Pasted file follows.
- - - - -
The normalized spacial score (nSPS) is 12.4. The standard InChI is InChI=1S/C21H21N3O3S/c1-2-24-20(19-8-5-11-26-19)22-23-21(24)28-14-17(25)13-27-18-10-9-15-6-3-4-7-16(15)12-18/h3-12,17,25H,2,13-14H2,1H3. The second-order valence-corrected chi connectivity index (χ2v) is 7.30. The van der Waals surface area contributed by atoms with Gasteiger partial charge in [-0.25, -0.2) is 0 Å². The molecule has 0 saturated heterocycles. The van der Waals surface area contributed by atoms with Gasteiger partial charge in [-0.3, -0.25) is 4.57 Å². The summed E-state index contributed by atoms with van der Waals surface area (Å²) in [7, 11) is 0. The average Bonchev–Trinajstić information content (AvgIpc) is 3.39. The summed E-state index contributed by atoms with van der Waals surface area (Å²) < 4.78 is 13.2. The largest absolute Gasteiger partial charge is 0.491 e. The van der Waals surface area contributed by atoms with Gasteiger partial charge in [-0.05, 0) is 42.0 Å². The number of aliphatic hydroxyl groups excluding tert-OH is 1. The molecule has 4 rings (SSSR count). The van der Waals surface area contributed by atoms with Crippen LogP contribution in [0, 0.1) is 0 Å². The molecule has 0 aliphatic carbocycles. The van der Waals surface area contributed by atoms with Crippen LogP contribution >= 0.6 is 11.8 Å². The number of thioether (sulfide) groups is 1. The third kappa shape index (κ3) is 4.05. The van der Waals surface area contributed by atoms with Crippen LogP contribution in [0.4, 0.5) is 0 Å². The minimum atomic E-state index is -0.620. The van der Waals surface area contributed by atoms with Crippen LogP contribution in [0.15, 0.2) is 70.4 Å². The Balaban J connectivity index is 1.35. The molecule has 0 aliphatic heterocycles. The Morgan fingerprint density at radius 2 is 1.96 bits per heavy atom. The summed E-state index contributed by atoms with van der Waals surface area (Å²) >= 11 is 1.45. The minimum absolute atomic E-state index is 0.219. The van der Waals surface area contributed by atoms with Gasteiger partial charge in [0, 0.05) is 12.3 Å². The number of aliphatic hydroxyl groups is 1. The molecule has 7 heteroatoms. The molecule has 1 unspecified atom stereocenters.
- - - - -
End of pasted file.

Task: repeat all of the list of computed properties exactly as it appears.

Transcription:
The normalized spacial score (nSPS) is 12.4. The standard InChI is InChI=1S/C21H21N3O3S/c1-2-24-20(19-8-5-11-26-19)22-23-21(24)28-14-17(25)13-27-18-10-9-15-6-3-4-7-16(15)12-18/h3-12,17,25H,2,13-14H2,1H3. The second-order valence-corrected chi connectivity index (χ2v) is 7.30. The van der Waals surface area contributed by atoms with Gasteiger partial charge in [-0.25, -0.2) is 0 Å². The molecule has 0 saturated heterocycles. The van der Waals surface area contributed by atoms with Gasteiger partial charge in [-0.3, -0.25) is 4.57 Å². The summed E-state index contributed by atoms with van der Waals surface area (Å²) in [7, 11) is 0. The average Bonchev–Trinajstić information content (AvgIpc) is 3.39. The summed E-state index contributed by atoms with van der Waals surface area (Å²) < 4.78 is 13.2. The largest absolute Gasteiger partial charge is 0.491 e. The van der Waals surface area contributed by atoms with Gasteiger partial charge in [-0.05, 0) is 42.0 Å². The number of aliphatic hydroxyl groups excluding tert-OH is 1. The molecule has 4 rings (SSSR count). The van der Waals surface area contributed by atoms with Crippen LogP contribution in [0, 0.1) is 0 Å². The molecule has 0 aliphatic carbocycles. The van der Waals surface area contributed by atoms with Crippen LogP contribution >= 0.6 is 11.8 Å². The number of thioether (sulfide) groups is 1. The third kappa shape index (κ3) is 4.05. The van der Waals surface area contributed by atoms with Crippen LogP contribution in [0.4, 0.5) is 0 Å². The minimum atomic E-state index is -0.620. The van der Waals surface area contributed by atoms with Crippen LogP contribution in [0.15, 0.2) is 70.4 Å². The Balaban J connectivity index is 1.35. The molecule has 0 aliphatic heterocycles. The Morgan fingerprint density at radius 2 is 1.96 bits per heavy atom. The summed E-state index contributed by atoms with van der Waals surface area (Å²) >= 11 is 1.45. The minimum absolute atomic E-state index is 0.219. The van der Waals surface area contributed by atoms with Gasteiger partial charge in [0, 0.05) is 12.3 Å². The number of aliphatic hydroxyl groups is 1. The molecule has 7 heteroatoms. The molecule has 1 unspecified atom stereocenters.